After a productive day at my regular job, I was unusually energetic for my live graduate school class that I started this May. The first semester was coming to an end, and I was ready learn to some more Python and finish strong. Ten minutes into the class, instead of nodding along with my classmates on Zoom, I found myself lying on the floor next to my new kitten Celine, waiting for my wifi modem to reset for the 5th time. This is the kind of scenario that could potentially turn me an anxious and tense mess. While I could feel a sense of urgency as I watched the clock move forward, I realized that I was not only not panicked, but felt at ease and even amused by the irony of the situation. There were days I could hardly drag myself to class, and on the day I was fully motivated and ready to go, I had no choice but to miss pretty much the entire class.
By contrast, just a couple weeks prior, I found myself broken down in tears, upset and frustrated that I couldn't concentrate on watching Intersteller on a "relaxing self-care" Friday evening. This was an oversimplification of the situation, but accurate nonetheless. I won't go into the silly details. This has made me think that calmness and peace has pretty much nothing to do with what's happening around me, only what's happening within.
I’ve written countless times on here about how I long to escape. I craved a sense of total freedom that I didn’t often feel. I was often able to find it by visiting new places, especially on my own. The first few months of this year was tough for me emotionally. I experienced new senses of loss, confusion, and a bit of inadequacy. To feel better, I tried to do more, go more places, meet more people. While I had some wonderful times, I felt tired and inexplicably heartbroken.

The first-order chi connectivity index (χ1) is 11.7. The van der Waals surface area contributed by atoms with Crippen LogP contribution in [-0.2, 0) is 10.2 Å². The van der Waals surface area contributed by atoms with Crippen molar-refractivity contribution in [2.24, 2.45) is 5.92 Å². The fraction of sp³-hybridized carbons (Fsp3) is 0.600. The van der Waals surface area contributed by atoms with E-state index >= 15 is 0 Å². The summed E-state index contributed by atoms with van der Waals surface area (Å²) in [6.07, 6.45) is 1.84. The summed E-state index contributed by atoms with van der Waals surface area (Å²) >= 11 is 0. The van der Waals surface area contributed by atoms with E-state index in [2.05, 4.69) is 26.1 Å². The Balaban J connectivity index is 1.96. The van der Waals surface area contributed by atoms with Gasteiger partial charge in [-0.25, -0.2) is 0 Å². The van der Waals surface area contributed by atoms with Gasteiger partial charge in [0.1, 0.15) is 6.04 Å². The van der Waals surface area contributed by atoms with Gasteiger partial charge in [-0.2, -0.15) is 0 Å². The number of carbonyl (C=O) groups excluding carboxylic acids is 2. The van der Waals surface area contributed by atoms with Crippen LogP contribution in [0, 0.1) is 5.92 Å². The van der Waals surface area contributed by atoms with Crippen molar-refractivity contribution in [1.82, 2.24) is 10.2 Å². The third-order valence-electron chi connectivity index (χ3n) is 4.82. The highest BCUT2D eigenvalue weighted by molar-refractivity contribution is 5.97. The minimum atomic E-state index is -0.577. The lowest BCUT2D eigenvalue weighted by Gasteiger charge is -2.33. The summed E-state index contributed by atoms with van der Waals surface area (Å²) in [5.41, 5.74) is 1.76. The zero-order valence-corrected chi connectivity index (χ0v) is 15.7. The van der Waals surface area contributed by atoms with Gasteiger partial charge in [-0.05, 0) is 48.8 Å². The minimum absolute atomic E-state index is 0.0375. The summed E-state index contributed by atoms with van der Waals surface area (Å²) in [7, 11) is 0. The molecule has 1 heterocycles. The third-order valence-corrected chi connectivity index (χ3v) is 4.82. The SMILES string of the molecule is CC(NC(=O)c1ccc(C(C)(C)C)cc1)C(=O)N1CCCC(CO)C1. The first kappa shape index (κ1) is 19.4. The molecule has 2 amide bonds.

On the last day of working in the office, I had a “last” lunch with my closest coworkers before we said a tentative goodbye. No one knew what was to come or when we’d see each other again, but I bet no one would have predicted that it would be for at *least* five months. I had been very anxious about the possibility of having to stay at my apartment where I live alone, even for a couple of weeks. Everything about a stay at home mandate sounded like the opposite of my definition of freedom, but now I know how wrong I was about what freedom is. This year has shown me the futility of attempting to plan out how my life would go. I thought I already knew that, but I didn't even realize just how many covert expectations I had for myself, those around me, and the world at large. I was grasping onto notions that weren't true and things that weren’t mine. I was afraid that if I let those go, I would lose control. As it turns out, freedom lies in the space in my mind occupied by things I couldn’t control. Embracing that fact has allowed me to feel exceptionally calm in the last few weeks, whether in chaos or in bliss. Everything is temporary, and being in the moment was never a choice.